This article is the first expressly to focus on membership ballots as an instrument in the selection of parliamentary candidates in Finland, a polity in which the nomination process is inclusive and decentralised. A Finnish case study is of comparative interest for three main reasons: (i) Finland is one of the few European countries in which candidate selection is regulated by the state; (ii) challenging much of the literature, the combination of democratised selection procedures and an intraparty preference voting system has not incentivised individualistic parliamentary behaviour and reduced legislative party unity; (iii) contrary to the trend towards the democratisation of nominations elsewhere, membership ballots, from being routinised and internalised in the four larger historic parties, have become the exception rather than the rule in Finland today. Accordingly, this paper assesses the changing trajectory of membership ballots and asks what does their de-institutionalisation indicate about the [changing] dynamics of intraparty participatory democracy?.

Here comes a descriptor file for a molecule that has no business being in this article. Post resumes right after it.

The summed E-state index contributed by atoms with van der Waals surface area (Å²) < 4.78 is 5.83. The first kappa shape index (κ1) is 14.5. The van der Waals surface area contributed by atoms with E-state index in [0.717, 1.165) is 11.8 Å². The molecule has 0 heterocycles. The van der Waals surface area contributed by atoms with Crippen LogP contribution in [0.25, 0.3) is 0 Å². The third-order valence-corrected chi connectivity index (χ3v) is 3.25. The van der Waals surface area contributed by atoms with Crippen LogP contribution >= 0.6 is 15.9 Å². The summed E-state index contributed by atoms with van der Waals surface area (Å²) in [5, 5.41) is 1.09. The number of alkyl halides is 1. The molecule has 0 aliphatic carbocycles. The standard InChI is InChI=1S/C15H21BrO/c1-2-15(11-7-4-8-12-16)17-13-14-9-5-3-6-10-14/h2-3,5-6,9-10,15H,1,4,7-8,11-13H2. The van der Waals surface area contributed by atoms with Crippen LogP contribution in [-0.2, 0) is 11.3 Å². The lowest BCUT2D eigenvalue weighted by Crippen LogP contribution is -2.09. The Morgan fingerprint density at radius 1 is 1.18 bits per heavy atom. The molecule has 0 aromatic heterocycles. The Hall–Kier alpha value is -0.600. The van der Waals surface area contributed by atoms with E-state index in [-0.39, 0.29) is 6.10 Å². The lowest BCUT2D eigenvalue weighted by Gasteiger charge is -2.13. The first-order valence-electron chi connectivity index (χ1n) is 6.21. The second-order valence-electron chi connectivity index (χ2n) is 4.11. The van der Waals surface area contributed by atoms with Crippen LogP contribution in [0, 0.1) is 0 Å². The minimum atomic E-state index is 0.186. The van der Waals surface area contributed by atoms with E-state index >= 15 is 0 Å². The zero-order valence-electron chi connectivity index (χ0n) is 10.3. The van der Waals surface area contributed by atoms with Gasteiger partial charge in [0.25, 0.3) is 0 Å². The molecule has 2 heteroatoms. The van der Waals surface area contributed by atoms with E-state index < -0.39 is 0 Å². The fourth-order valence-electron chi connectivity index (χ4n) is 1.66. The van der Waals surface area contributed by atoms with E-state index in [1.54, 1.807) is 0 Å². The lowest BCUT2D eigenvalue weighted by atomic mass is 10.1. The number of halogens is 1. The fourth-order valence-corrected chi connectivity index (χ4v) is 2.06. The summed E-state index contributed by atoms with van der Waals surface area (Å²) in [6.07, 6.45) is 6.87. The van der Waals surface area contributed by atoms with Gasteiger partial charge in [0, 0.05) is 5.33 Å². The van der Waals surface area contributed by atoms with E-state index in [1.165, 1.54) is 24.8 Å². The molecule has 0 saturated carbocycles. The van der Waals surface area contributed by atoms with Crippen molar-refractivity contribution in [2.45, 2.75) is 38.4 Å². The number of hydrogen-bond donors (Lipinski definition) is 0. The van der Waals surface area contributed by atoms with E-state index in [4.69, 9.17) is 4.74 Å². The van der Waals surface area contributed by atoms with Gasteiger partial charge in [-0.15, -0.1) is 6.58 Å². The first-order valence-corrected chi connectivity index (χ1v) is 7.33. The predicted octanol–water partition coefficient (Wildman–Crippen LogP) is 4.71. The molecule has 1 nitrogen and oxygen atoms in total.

|Journal||Scandinavian Political Studies|
|Publication status||Published - Sep 2021|
|Publication type||A1 Journal article-refereed|
Publication forum classification
- Publication forum level 2
ASJC Scopus subject areas
- Sociology and Political Science